The accountant was a senior financial analyst in the company’s revenue – operations department. Her allegations are that employees repeatedly overstated revenue in the parks and resorts business segment by billions of dollars.
Disney has denied the allegations. The SEC has not commented, but never does in matters under investigation.
Investors need to evaluate the possibility that the allegations are accurate, whether the SEC will or will not take action, and what effect that might have at Disney with regards to its financials.
Ed Butowsky, Managing Partner at Chapwood Capital Investment Management, tells CCN:
“Just because someone sends in a whistleblower claim to the SEC does not mean that the claim has any validity, or that the SEC will act on it. The SEC historically puts most of its limited resources towards two things: people engaging in fraud that allows them to steal other people’s money, and fraudulent accounting at public companies.”
There are several clues that indicate the SEC is taking the allegations very seriously.
The SEC receives over 25,000 whistleblower complaints every year and has limited resources. The fact that the agency has allegedly met with the whistleblower several times is a strong indication that they take the allegations seriously.
This would be supported by the fact that the whistleblower is an 18 year veteran in financial analysis at a major corporation. The SEC would likely take her seriously anyway because of her status, but it also suggests that her allegations are extremely detailed.
The SEC isn’t interested in vague allegations. It wants and needs specifics that it can track down in order to make a case.
Nor does the SEC waste its time on cases that are not likely to bring it big headlines.
Also of concern is that the whistleblower brought her concerns to management twice, was ignored, and then fired. At best, that’s terrible optics for Disney. At worst, it makes Disney look guilty.
That kind of behavior at the corporate level is a bad sign. A corporation does not fire an 18 year veteran willy-nilly.
“It also means that she’s lost all her friends at the company that she’s made over the last 18 years. It also means that, assuming she received any stock as compensation during this period, and if she hasn’t sold it, that she’d be acting against her own interests. That adds credibility to her claim.”
Federal law provides for whistleblower protections, including holding employers liable for firing whistleblowers or engaging in any form of retaliation. Disney responded by saying she withdrew her claim challenging her termination. That means nothing. There are any number of legal reasons why she may have done that.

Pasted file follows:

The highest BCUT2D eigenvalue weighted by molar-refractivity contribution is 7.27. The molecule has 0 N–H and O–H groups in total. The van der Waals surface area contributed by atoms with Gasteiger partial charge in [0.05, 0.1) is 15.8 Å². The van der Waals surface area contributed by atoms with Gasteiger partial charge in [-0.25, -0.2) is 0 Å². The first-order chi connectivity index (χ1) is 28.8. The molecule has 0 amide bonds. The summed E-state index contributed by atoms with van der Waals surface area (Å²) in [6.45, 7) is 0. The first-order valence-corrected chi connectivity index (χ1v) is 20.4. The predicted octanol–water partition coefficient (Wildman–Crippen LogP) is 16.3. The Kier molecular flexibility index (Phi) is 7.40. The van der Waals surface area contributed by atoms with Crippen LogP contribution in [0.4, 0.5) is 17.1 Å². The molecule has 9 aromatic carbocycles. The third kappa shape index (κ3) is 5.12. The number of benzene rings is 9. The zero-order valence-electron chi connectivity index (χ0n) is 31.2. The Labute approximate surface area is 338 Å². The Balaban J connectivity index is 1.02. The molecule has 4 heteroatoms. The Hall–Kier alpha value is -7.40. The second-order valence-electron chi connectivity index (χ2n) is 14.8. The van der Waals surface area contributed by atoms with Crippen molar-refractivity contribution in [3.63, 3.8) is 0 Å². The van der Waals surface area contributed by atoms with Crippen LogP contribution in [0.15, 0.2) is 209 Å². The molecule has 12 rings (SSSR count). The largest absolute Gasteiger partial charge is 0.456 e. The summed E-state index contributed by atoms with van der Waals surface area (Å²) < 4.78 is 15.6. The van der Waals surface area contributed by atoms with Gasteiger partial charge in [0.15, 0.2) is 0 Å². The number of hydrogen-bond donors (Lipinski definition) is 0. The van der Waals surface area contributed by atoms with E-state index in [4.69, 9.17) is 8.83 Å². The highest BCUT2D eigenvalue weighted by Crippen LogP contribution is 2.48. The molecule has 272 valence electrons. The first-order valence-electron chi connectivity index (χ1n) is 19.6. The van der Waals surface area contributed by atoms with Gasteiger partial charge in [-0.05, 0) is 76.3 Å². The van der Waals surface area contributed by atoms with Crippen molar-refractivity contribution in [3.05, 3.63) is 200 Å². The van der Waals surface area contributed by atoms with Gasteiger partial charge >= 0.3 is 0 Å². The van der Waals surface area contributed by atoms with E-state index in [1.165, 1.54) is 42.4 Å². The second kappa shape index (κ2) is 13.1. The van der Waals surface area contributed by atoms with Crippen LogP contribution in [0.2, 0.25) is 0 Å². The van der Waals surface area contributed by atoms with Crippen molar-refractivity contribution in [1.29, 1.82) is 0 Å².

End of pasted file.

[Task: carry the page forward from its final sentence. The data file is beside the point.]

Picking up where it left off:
There is one other wrinkle. Whistleblower submissions are confidential. How did the financial media get a hold of her submission? It means that either someone at the SEC leaked it, or whistleblower and her staff leaked it.
I’ve been told by lawyers who represent SEC whistleblowers that going public with the allegations is the swiftest way for the SEC to lose interest. They like to keep things under wraps so an investigation is not impeded.
It’s unlikely we would hear anything out of the SEC for quite some time. Disney is not required to disclose the receipt of any subpoenas. It could take months for SEC staff to go through the mountains of material provided not only by the whistleblower, but anything requested from Disney via subpoena.
It may, of course, all amount to nothing. We don’t know.
However, one thing is certain. If the allegations are true, and Disney inflated revenue by billions of dollars each year stretching back to 2008, the stock will be crushed. It will require multiple earnings revisions.
Accounting fraud is about the worst thing that can be exposed, and past experience dictates that investors should be prudent in assessing their exposure, rather than burying their heads in the sand.
Disney stock barely moved on the news.
Last modified: June 23, 2020 2:36 PM UTC